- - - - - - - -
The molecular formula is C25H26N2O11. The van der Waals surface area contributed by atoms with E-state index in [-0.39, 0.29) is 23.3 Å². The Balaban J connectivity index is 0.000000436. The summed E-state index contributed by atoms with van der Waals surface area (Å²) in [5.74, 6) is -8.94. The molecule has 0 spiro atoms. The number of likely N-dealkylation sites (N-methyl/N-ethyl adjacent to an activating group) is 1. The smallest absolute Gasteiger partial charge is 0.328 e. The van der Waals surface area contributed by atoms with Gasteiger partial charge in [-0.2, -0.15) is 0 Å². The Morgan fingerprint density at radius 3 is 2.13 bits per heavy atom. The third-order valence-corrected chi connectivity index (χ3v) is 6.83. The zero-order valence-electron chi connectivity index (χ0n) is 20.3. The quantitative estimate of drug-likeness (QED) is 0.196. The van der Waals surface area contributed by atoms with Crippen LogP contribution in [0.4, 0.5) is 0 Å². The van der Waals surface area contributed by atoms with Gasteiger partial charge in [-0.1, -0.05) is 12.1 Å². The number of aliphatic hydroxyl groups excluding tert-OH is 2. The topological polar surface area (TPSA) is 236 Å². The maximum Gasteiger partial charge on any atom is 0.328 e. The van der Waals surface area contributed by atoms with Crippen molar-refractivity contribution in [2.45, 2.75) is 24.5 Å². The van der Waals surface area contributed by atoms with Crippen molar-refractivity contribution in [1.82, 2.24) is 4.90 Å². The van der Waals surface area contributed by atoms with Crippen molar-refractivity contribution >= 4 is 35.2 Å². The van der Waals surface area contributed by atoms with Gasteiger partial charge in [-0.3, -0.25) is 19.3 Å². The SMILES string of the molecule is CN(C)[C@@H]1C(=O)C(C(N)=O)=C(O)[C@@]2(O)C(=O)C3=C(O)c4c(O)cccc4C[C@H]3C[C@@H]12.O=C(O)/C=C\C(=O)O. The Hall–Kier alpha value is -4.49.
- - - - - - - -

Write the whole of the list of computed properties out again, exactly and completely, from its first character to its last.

The molecular formula is C25H26N2O11. The van der Waals surface area contributed by atoms with E-state index in [-0.39, 0.29) is 23.3 Å². The Balaban J connectivity index is 0.000000436. The summed E-state index contributed by atoms with van der Waals surface area (Å²) in [5.74, 6) is -8.94. The molecule has 0 spiro atoms. The number of likely N-dealkylation sites (N-methyl/N-ethyl adjacent to an activating group) is 1. The smallest absolute Gasteiger partial charge is 0.328 e. The van der Waals surface area contributed by atoms with Gasteiger partial charge in [-0.2, -0.15) is 0 Å². The Morgan fingerprint density at radius 3 is 2.13 bits per heavy atom. The third-order valence-corrected chi connectivity index (χ3v) is 6.83. The zero-order valence-electron chi connectivity index (χ0n) is 20.3. The quantitative estimate of drug-likeness (QED) is 0.196. The van der Waals surface area contributed by atoms with Crippen LogP contribution in [0.4, 0.5) is 0 Å². The van der Waals surface area contributed by atoms with Gasteiger partial charge in [-0.1, -0.05) is 12.1 Å². The number of aliphatic hydroxyl groups excluding tert-OH is 2. The topological polar surface area (TPSA) is 236 Å². The maximum Gasteiger partial charge on any atom is 0.328 e. The van der Waals surface area contributed by atoms with Crippen molar-refractivity contribution in [2.45, 2.75) is 24.5 Å². The van der Waals surface area contributed by atoms with Crippen molar-refractivity contribution in [1.82, 2.24) is 4.90 Å². The van der Waals surface area contributed by atoms with Crippen molar-refractivity contribution >= 4 is 35.2 Å². The van der Waals surface area contributed by atoms with Gasteiger partial charge in [-0.3, -0.25) is 19.3 Å². The SMILES string of the molecule is CN(C)[C@@H]1C(=O)C(C(N)=O)=C(O)[C@@]2(O)C(=O)C3=C(O)c4c(O)cccc4C[C@H]3C[C@@H]12.O=C(O)/C=C\C(=O)O. The Hall–Kier alpha value is -4.49.